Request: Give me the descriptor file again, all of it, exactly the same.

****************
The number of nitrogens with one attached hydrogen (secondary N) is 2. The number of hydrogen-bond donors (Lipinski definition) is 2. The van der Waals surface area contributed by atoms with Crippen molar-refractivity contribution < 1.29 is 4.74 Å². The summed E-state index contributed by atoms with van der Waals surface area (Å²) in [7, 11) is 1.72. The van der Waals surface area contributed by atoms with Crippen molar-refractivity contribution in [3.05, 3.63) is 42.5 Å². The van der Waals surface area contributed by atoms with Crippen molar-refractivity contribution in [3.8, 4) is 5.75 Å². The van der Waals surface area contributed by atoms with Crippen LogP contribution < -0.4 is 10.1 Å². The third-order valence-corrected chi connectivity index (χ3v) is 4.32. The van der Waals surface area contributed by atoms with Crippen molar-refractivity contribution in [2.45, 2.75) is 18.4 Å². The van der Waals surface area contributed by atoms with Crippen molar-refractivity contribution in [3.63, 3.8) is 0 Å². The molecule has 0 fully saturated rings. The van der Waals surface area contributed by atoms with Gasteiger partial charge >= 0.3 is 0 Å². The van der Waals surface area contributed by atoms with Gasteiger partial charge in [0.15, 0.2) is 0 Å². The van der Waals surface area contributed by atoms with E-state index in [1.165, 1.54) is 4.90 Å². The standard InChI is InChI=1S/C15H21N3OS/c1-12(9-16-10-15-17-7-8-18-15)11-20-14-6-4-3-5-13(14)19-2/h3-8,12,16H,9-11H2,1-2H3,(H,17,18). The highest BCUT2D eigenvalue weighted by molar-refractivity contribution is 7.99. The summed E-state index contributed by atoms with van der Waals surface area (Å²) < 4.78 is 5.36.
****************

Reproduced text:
The number of nitrogens with one attached hydrogen (secondary N) is 2. The number of hydrogen-bond donors (Lipinski definition) is 2. The van der Waals surface area contributed by atoms with Crippen molar-refractivity contribution < 1.29 is 4.74 Å². The summed E-state index contributed by atoms with van der Waals surface area (Å²) in [7, 11) is 1.72. The van der Waals surface area contributed by atoms with Crippen molar-refractivity contribution in [3.05, 3.63) is 42.5 Å². The van der Waals surface area contributed by atoms with Crippen molar-refractivity contribution in [3.8, 4) is 5.75 Å². The van der Waals surface area contributed by atoms with Crippen LogP contribution < -0.4 is 10.1 Å². The third-order valence-corrected chi connectivity index (χ3v) is 4.32. The van der Waals surface area contributed by atoms with Crippen molar-refractivity contribution in [2.45, 2.75) is 18.4 Å². The van der Waals surface area contributed by atoms with Crippen molar-refractivity contribution in [3.63, 3.8) is 0 Å². The molecule has 0 fully saturated rings. The van der Waals surface area contributed by atoms with Gasteiger partial charge >= 0.3 is 0 Å². The van der Waals surface area contributed by atoms with Gasteiger partial charge in [0.15, 0.2) is 0 Å². The van der Waals surface area contributed by atoms with E-state index in [1.165, 1.54) is 4.90 Å². The standard InChI is InChI=1S/C15H21N3OS/c1-12(9-16-10-15-17-7-8-18-15)11-20-14-6-4-3-5-13(14)19-2/h3-8,12,16H,9-11H2,1-2H3,(H,17,18). The highest BCUT2D eigenvalue weighted by molar-refractivity contribution is 7.99. The summed E-state index contributed by atoms with van der Waals surface area (Å²) < 4.78 is 5.36.